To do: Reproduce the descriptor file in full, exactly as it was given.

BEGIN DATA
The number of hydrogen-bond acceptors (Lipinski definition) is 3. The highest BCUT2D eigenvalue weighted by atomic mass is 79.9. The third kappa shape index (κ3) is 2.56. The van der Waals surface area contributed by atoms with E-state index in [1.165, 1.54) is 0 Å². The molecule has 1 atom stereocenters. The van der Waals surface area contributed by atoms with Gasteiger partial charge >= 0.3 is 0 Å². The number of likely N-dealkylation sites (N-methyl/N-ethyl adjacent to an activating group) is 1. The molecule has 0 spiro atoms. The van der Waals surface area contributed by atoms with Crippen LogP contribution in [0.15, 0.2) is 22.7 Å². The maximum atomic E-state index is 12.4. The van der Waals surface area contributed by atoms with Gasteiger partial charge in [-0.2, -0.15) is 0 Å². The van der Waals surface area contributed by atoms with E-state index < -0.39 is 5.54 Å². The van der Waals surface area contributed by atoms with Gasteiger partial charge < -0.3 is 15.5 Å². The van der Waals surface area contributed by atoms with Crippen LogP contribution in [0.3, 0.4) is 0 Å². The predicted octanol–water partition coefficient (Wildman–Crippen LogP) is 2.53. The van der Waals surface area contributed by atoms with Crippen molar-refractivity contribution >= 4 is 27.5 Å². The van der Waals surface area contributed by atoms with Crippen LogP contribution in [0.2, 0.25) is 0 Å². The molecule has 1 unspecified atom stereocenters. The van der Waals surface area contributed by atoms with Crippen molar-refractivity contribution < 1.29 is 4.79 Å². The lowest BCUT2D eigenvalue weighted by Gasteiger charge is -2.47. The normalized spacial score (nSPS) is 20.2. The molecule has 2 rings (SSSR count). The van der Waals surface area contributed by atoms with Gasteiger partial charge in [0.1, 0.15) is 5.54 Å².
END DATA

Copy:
The number of hydrogen-bond acceptors (Lipinski definition) is 3. The highest BCUT2D eigenvalue weighted by atomic mass is 79.9. The third kappa shape index (κ3) is 2.56. The van der Waals surface area contributed by atoms with E-state index in [1.165, 1.54) is 0 Å². The molecule has 1 atom stereocenters. The van der Waals surface area contributed by atoms with Gasteiger partial charge >= 0.3 is 0 Å². The number of likely N-dealkylation sites (N-methyl/N-ethyl adjacent to an activating group) is 1. The molecule has 0 spiro atoms. The van der Waals surface area contributed by atoms with Crippen LogP contribution in [0.15, 0.2) is 22.7 Å². The maximum atomic E-state index is 12.4. The van der Waals surface area contributed by atoms with Gasteiger partial charge in [-0.2, -0.15) is 0 Å². The van der Waals surface area contributed by atoms with E-state index < -0.39 is 5.54 Å². The van der Waals surface area contributed by atoms with Gasteiger partial charge < -0.3 is 15.5 Å². The van der Waals surface area contributed by atoms with Crippen LogP contribution in [0.3, 0.4) is 0 Å². The predicted octanol–water partition coefficient (Wildman–Crippen LogP) is 2.53. The van der Waals surface area contributed by atoms with Crippen molar-refractivity contribution >= 4 is 27.5 Å². The van der Waals surface area contributed by atoms with Crippen LogP contribution in [0.2, 0.25) is 0 Å². The molecule has 1 unspecified atom stereocenters. The van der Waals surface area contributed by atoms with Crippen molar-refractivity contribution < 1.29 is 4.79 Å². The lowest BCUT2D eigenvalue weighted by Gasteiger charge is -2.47. The normalized spacial score (nSPS) is 20.2. The molecule has 2 rings (SSSR count). The van der Waals surface area contributed by atoms with Gasteiger partial charge in [0.1, 0.15) is 5.54 Å².